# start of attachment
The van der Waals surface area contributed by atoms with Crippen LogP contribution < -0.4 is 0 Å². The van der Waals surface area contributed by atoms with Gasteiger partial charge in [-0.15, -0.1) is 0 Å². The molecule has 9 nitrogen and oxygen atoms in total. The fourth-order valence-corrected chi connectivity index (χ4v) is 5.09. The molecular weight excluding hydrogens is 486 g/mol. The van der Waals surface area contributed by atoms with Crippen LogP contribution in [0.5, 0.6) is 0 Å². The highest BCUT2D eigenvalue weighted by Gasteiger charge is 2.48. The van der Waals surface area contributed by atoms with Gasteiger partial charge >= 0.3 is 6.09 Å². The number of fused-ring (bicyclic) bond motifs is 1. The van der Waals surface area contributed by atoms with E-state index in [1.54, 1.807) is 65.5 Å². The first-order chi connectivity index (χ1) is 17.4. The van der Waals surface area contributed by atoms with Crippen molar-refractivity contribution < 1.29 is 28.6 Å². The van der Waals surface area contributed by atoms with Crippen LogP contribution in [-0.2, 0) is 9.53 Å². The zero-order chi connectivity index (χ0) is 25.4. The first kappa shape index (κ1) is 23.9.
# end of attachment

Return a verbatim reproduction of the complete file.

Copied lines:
The van der Waals surface area contributed by atoms with Crippen LogP contribution < -0.4 is 0 Å². The van der Waals surface area contributed by atoms with Gasteiger partial charge in [-0.15, -0.1) is 0 Å². The molecule has 9 nitrogen and oxygen atoms in total. The fourth-order valence-corrected chi connectivity index (χ4v) is 5.09. The molecular weight excluding hydrogens is 486 g/mol. The van der Waals surface area contributed by atoms with Crippen LogP contribution in [0.5, 0.6) is 0 Å². The highest BCUT2D eigenvalue weighted by Gasteiger charge is 2.48. The van der Waals surface area contributed by atoms with Gasteiger partial charge >= 0.3 is 6.09 Å². The number of fused-ring (bicyclic) bond motifs is 1. The van der Waals surface area contributed by atoms with E-state index in [1.54, 1.807) is 65.5 Å². The first-order chi connectivity index (χ1) is 17.4. The van der Waals surface area contributed by atoms with Crippen molar-refractivity contribution < 1.29 is 28.6 Å². The van der Waals surface area contributed by atoms with Crippen LogP contribution in [-0.2, 0) is 9.53 Å². The zero-order chi connectivity index (χ0) is 25.4. The first kappa shape index (κ1) is 23.9.